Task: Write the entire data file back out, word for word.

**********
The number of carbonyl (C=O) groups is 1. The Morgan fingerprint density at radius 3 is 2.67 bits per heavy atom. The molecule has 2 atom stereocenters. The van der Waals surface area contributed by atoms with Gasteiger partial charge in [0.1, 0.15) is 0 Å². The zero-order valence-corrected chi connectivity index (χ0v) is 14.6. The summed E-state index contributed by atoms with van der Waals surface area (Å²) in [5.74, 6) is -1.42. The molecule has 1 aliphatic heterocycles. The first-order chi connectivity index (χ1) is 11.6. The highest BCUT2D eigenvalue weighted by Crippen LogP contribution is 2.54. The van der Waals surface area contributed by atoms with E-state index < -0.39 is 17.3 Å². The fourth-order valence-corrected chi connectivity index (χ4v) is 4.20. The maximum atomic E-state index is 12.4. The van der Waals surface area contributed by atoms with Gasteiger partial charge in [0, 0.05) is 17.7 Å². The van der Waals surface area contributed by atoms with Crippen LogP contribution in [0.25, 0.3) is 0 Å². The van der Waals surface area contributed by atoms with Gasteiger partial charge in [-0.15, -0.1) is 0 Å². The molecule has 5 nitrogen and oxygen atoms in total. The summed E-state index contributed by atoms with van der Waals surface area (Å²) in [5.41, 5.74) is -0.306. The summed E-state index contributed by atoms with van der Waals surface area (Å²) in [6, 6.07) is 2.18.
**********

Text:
The number of carbonyl (C=O) groups is 1. The Morgan fingerprint density at radius 3 is 2.67 bits per heavy atom. The molecule has 2 atom stereocenters. The van der Waals surface area contributed by atoms with Gasteiger partial charge in [0.1, 0.15) is 0 Å². The zero-order valence-corrected chi connectivity index (χ0v) is 14.6. The summed E-state index contributed by atoms with van der Waals surface area (Å²) in [5.74, 6) is -1.42. The molecule has 1 aliphatic heterocycles. The first-order chi connectivity index (χ1) is 11.6. The highest BCUT2D eigenvalue weighted by Crippen LogP contribution is 2.54. The van der Waals surface area contributed by atoms with E-state index < -0.39 is 17.3 Å². The fourth-order valence-corrected chi connectivity index (χ4v) is 4.20. The maximum atomic E-state index is 12.4. The van der Waals surface area contributed by atoms with Gasteiger partial charge in [0, 0.05) is 17.7 Å². The van der Waals surface area contributed by atoms with Crippen LogP contribution in [0.25, 0.3) is 0 Å². The van der Waals surface area contributed by atoms with Gasteiger partial charge in [-0.15, -0.1) is 0 Å². The molecule has 5 nitrogen and oxygen atoms in total. The summed E-state index contributed by atoms with van der Waals surface area (Å²) in [5.41, 5.74) is -0.306. The summed E-state index contributed by atoms with van der Waals surface area (Å²) in [6, 6.07) is 2.18.